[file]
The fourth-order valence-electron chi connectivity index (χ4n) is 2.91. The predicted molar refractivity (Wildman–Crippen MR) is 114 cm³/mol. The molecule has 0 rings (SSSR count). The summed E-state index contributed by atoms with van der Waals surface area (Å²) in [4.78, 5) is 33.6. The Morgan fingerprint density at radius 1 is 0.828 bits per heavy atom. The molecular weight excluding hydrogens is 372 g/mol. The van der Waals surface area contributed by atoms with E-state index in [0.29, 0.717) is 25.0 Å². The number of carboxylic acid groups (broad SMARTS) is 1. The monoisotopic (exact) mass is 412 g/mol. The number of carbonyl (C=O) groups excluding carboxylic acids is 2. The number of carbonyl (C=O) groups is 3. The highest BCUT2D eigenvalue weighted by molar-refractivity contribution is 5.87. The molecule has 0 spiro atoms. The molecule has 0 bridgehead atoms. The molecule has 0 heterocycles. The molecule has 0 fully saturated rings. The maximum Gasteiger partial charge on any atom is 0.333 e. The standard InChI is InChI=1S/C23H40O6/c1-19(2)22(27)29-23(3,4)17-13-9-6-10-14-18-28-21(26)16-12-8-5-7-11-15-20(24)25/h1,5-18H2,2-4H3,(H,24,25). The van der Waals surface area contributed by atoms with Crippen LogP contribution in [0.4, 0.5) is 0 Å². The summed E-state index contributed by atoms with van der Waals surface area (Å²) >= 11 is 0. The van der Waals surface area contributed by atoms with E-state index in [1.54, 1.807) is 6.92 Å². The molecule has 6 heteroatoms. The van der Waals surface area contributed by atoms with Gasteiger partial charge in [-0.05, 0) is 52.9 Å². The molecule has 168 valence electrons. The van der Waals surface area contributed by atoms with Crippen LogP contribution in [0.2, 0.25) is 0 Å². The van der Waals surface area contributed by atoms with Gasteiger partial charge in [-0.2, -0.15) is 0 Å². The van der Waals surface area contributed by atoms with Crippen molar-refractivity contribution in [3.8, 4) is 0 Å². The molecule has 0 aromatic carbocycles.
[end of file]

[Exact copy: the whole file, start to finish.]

The fourth-order valence-electron chi connectivity index (χ4n) is 2.91. The predicted molar refractivity (Wildman–Crippen MR) is 114 cm³/mol. The molecule has 0 rings (SSSR count). The summed E-state index contributed by atoms with van der Waals surface area (Å²) in [4.78, 5) is 33.6. The Morgan fingerprint density at radius 1 is 0.828 bits per heavy atom. The molecular weight excluding hydrogens is 372 g/mol. The van der Waals surface area contributed by atoms with E-state index in [0.29, 0.717) is 25.0 Å². The number of carboxylic acid groups (broad SMARTS) is 1. The monoisotopic (exact) mass is 412 g/mol. The number of carbonyl (C=O) groups excluding carboxylic acids is 2. The number of carbonyl (C=O) groups is 3. The highest BCUT2D eigenvalue weighted by molar-refractivity contribution is 5.87. The molecule has 0 spiro atoms. The molecule has 0 bridgehead atoms. The molecule has 0 heterocycles. The molecule has 0 fully saturated rings. The maximum Gasteiger partial charge on any atom is 0.333 e. The standard InChI is InChI=1S/C23H40O6/c1-19(2)22(27)29-23(3,4)17-13-9-6-10-14-18-28-21(26)16-12-8-5-7-11-15-20(24)25/h1,5-18H2,2-4H3,(H,24,25). The van der Waals surface area contributed by atoms with Crippen LogP contribution in [0.4, 0.5) is 0 Å². The summed E-state index contributed by atoms with van der Waals surface area (Å²) >= 11 is 0. The van der Waals surface area contributed by atoms with E-state index in [1.54, 1.807) is 6.92 Å². The molecule has 6 heteroatoms. The van der Waals surface area contributed by atoms with Gasteiger partial charge in [-0.05, 0) is 52.9 Å². The molecule has 168 valence electrons. The van der Waals surface area contributed by atoms with Crippen LogP contribution in [0.2, 0.25) is 0 Å². The van der Waals surface area contributed by atoms with Gasteiger partial charge in [-0.2, -0.15) is 0 Å². The van der Waals surface area contributed by atoms with Crippen molar-refractivity contribution in [3.8, 4) is 0 Å². The molecule has 0 aromatic carbocycles.